October 25, 2023
The Sixers season is about to begin on Thursday night against the Bucks, perhaps under the most dire terms imaginable. James Harden’s trade request is still in effect and his status remains in limbo. He will not play in the team’s first two games of the season; beyond that it is anybody’s guess when (and if) he actually will play in a Sixers uniform again.
So, what do we know about this team going into 2023-24?
Joel Embiid is a perennial MVP candidate, with three straight top-two finishes including his victory last season. That alone puts the Sixers in the category of definitively good teams, which counts for something. Barring an Embiid injury, their floor is quite high compared to most teams. They should cruise into a playoff spot — not the goal, but certainly a perk.
It is a luxury to spend an entire season without stressing about playoff contention. It is also a luxury to enter every single game with a reasonable case that you have the best player on the floor.
I say all of this to say: things may feel disastrous right now, and the situation is suboptimal. But the Sixers could be worse off than this just because their floor is so much higher than the average team’s. That starts and ends with Embiid.
We also know the team has new on-court leadership. Nick Nurse has replaced Doc Rivers as head coach, and his endless creativity should help a team which at times sorely lacked it over the last three seasons under Rivers. Not every decision Nurse comes to will lead to success, but his willingness to try unorthodox methods — perhaps his signature trait— should lead to some revelations.
The sorts of schemes Nurse devises to better utilize the talents of this roster are yet to be known specifically. But they sound good on paper: being more aggressive with Embiid as a defensive weapon, for example, encouraging him to seek out more shot-blocking opportunities, could change the way the Sixers look on that end of the floor, giving them much more versatility, a particularly helpful thing when the playoffs arrive.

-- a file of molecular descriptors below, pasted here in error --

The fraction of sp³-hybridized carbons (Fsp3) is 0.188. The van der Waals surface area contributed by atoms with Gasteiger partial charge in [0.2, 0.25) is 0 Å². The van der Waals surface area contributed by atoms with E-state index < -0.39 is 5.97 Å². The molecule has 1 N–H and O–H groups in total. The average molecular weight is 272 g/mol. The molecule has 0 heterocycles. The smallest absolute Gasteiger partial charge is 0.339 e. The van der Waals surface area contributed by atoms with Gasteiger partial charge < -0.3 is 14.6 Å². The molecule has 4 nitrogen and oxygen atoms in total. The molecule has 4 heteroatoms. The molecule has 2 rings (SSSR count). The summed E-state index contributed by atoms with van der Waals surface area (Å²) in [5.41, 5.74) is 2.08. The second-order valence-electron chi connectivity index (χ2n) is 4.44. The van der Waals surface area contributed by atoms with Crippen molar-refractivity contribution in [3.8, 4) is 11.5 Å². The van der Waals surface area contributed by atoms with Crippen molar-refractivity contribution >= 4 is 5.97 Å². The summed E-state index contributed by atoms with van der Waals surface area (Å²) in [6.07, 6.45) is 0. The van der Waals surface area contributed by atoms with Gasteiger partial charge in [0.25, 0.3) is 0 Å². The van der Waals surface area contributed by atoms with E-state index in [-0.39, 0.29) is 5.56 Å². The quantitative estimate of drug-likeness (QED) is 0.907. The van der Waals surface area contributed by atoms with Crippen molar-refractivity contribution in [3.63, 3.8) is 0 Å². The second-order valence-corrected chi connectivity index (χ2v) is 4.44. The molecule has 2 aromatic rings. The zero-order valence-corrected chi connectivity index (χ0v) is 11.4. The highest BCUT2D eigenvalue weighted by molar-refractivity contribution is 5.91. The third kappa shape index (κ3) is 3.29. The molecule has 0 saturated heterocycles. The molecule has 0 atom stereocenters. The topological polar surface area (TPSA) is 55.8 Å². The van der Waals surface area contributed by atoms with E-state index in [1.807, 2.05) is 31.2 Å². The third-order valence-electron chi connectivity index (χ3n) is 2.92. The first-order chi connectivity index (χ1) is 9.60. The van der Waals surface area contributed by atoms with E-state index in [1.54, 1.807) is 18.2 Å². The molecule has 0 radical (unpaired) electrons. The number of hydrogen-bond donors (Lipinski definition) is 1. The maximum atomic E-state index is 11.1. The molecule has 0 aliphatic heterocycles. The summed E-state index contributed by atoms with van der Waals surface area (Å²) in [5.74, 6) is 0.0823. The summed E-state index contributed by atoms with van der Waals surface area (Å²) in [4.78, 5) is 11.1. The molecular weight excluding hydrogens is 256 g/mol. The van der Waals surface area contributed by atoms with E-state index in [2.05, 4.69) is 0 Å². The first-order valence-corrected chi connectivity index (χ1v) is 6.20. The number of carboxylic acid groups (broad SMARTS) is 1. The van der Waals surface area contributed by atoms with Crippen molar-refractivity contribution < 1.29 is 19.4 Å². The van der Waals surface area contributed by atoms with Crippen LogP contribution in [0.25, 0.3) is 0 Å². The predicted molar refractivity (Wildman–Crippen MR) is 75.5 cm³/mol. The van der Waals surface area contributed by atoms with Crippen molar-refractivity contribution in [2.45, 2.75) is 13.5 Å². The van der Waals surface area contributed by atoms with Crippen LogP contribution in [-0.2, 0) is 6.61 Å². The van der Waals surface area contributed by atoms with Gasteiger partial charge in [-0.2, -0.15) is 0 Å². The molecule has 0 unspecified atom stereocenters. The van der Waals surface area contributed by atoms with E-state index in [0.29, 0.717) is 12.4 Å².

Nurse has also declared that his offense will be more egalitarian than those of the Sixers in the past. Multiple players have already commented on their feeling of increased empowerment within the offense during training camp and the preseason. Of course, an important task is making sure the right players are the ones who are actually empowered the most, but again, any added semblance of adaptability can do a team a whole lot of good.
Without swinging a big trade or flexing noteworthy cap space, the Sixers were extremely limited in how they could improve their roster. They had to improve on the margins, and attempted to do so with a slew of veteran’s minimum signings.
Patrick Beverley is likely the surest bet of the newcomers to make an impact. He’ll bring defensive prowess to their guard rotation. Kelly Oubre Jr. is a wing who has always been better in theory than in practice, but is one of the league’s highest-volume three-point shooters.
Mo Bamba had a rough preseason that likely has him on the outskirts of the rotation. His time will come, though, as Embiid’s eventual absences will grant him noteworthy minutes.
Whether the Sixers can reclaim true championship contender status may depend on Harden’s whereabouts — even if he sticks around and plays, it’s not a lock. But, bad ending and all, this is a team that was one win away from hosting a conference finals series.
If Harden eventually does play on a full-time basis and resembles his 2022-2023 form, the Sixers’ offense is in good hands between the reigning points and assists per game leaders in Embiid and Harden, respectively. Their defense will always be good enough with Embiid roaming and protecting the rim.
But there are some incredibly talented teams in the NBA right now, and it’s hard to see the Sixers overcoming just the Boston Celtics and Milwaukee Bucks in the Eastern Conference alone. Those teams were already arguably better than the Sixers, and both made extremely noteworthy acquisitions while the Sixers remained in a holding pattern with Harden.
It has been the legacy of this era of Sixers basketball. Unfortunately for the franchise, it may continue: good, but just not good enough.
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